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Hands into the Dough!

Italy - 06 May 13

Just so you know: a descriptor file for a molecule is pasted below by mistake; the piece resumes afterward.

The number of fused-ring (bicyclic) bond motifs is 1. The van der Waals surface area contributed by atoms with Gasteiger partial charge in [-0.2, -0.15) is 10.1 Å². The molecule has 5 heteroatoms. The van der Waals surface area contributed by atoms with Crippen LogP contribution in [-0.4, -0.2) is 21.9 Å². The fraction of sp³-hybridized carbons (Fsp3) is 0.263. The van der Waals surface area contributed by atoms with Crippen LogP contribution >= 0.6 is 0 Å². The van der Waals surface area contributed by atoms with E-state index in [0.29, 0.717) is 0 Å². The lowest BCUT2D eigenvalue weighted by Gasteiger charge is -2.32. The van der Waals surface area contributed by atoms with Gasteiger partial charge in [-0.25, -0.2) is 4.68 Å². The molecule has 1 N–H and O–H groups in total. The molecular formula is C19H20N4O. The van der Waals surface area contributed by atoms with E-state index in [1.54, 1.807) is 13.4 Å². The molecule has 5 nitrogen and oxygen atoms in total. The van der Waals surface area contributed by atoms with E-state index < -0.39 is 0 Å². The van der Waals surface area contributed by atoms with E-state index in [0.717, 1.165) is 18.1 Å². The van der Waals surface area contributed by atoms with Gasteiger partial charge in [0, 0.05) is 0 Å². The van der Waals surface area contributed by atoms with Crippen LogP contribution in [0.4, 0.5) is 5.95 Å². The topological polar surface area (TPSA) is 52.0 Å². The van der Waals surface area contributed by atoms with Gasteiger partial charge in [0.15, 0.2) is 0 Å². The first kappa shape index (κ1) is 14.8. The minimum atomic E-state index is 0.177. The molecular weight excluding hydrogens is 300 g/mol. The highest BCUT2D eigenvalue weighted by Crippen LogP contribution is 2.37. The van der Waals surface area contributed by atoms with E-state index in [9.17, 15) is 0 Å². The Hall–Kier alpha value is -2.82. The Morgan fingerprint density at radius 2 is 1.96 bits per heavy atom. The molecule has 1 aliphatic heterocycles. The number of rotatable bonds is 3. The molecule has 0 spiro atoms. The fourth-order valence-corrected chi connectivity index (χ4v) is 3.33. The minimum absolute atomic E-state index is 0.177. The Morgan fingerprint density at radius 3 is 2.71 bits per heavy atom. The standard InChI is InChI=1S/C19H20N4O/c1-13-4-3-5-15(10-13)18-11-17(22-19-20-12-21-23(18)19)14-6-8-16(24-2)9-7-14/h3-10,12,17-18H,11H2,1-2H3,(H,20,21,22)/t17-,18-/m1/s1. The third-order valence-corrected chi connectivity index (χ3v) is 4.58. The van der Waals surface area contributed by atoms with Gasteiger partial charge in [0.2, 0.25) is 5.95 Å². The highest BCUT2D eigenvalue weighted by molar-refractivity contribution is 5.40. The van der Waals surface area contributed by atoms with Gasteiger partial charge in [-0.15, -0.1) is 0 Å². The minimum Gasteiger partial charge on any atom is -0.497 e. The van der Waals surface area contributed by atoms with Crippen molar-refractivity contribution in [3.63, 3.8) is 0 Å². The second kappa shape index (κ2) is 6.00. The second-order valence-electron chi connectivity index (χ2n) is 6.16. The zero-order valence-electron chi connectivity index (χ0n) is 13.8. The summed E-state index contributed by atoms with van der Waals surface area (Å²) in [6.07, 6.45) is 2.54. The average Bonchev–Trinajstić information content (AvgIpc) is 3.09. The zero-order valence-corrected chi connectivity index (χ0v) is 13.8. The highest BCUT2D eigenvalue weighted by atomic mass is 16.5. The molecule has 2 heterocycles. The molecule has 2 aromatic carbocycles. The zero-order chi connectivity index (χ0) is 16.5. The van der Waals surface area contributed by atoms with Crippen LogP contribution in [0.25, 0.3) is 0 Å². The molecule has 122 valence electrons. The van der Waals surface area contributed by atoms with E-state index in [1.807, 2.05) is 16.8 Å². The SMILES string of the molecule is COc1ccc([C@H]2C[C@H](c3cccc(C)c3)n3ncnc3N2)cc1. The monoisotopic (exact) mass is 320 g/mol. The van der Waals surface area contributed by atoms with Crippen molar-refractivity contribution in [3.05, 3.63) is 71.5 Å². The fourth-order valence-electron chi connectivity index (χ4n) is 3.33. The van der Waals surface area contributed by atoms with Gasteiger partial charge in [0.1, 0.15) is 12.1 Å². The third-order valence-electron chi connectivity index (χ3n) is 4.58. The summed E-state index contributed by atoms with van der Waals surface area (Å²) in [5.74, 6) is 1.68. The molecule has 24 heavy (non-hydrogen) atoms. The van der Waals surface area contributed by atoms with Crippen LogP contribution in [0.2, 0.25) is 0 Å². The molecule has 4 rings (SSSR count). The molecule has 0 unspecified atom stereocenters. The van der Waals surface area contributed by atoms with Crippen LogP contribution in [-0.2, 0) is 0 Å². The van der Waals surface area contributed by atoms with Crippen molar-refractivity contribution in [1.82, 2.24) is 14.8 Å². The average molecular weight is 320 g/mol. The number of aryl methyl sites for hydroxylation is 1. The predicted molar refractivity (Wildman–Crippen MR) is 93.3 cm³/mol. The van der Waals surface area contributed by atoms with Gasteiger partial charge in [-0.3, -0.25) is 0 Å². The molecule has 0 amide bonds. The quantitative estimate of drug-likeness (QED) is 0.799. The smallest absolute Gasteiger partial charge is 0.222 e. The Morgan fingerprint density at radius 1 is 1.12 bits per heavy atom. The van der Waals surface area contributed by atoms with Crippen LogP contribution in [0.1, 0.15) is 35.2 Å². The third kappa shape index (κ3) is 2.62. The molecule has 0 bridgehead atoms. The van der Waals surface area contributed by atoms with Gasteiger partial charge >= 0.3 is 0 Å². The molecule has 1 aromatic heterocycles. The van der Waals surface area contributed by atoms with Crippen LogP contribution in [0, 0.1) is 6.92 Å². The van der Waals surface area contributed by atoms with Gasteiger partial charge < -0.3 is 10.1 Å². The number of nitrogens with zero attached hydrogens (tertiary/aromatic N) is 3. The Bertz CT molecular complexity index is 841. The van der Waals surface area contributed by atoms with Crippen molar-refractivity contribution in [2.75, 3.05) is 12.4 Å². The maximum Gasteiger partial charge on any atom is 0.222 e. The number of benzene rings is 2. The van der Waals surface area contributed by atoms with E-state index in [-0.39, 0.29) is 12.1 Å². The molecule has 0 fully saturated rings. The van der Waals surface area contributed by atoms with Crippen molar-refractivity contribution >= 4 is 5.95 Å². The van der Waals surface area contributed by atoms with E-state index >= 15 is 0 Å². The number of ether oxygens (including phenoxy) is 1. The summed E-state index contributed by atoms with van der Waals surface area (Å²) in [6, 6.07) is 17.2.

Nothing is more satisfying than preparing your own bread at home, using your flour of choice, kneading the dough, waiting while it rises and then finally savoring its aroma fresh out of the oven. However, for amateur and professional bakers alike, real bread requires the use of the ancient sourdough technique – the cultivation and use of a starter dough that provides a diversity of natural yeasts and bacteria. Each year the Pasta Madre (mother dough) food community (part of Slow Food’s Terra Madre network) organizes Pasta Madre Day - a day celebrated across Italy with events to promote traditional sourdough bread. Free pieces of mother dough are handed out with recipes and information is provided on where to source good flour. Riccardo Astolfi, the community’s founder, says: “the easiest way to start is to ask somebody for a piece of the mother dough they are already using.” If you are in Italy, the groups’ website www.pastamadre.net lists more than 1,000 bakers who are willing to give away a piece of their dough to any interested home bakers. If not, you can follow the follow instructions to prepare your own sourdough starter. Step 1 Ingredients 200 grams (7 ounces) of organic type "0" flour (or substitute with other quality organic flour) 100 ml (3.5 ounces) of warm water 1 teaspoon of organic honey (the honey serves to help activate the fermentation, since it is composed of simple sugars which are more easily "attacked" by microorganisms) Mix the honey and the water, then add to the flour and mix well until the dough comes together in a soft and smooth ball. Place the dough in a clean bowl, cover with a damp cloth and leave it to rest at room temperature (between 18 and 25 degrees Celsius or 65 and 77 degrees Fahrenheit) for 48 hours. During these 48 hours you will notice the dough becomes slightly inflated and the first fermentation bubbles appeared. Step 2 Ingredients 200 grams (7 ounces) of the dough from Step 1 200 grams (7 ounces) of organic type "0" flour (or substitute with other quality organic flour) 100 ml (3.5 ounces) of warm water Soften the dough in the warm water to allow you to mix in the flour more easily. Mix until the dough comes together in soft smooth ball. Place the dough in a clean bowl, cover and let it rest for another 48 hours. You have just performed what is called "refreshing", i.e. you have fed new simple and complex sugars to your yeast. Next Steps Continue this process of "refreshing" for at least one week and up to two weeks, until your dough no longer doubles its volume in about 4 hours. At this point, your dough is ready to be used to make bread. Use the quantity of starter dough as specified in your bread recipe. The remainder of the starter is kept and “refreshed” ready for your next batch of bread. The starter dough should be kept in the fridge in a glass container, and be kept for more than a week between “refreshing” Do you have any recipes for homemade products or practical tips for greener living that you would like to share? Please write us an email with the subject “good enough to eat” to communication@slowfood.com.


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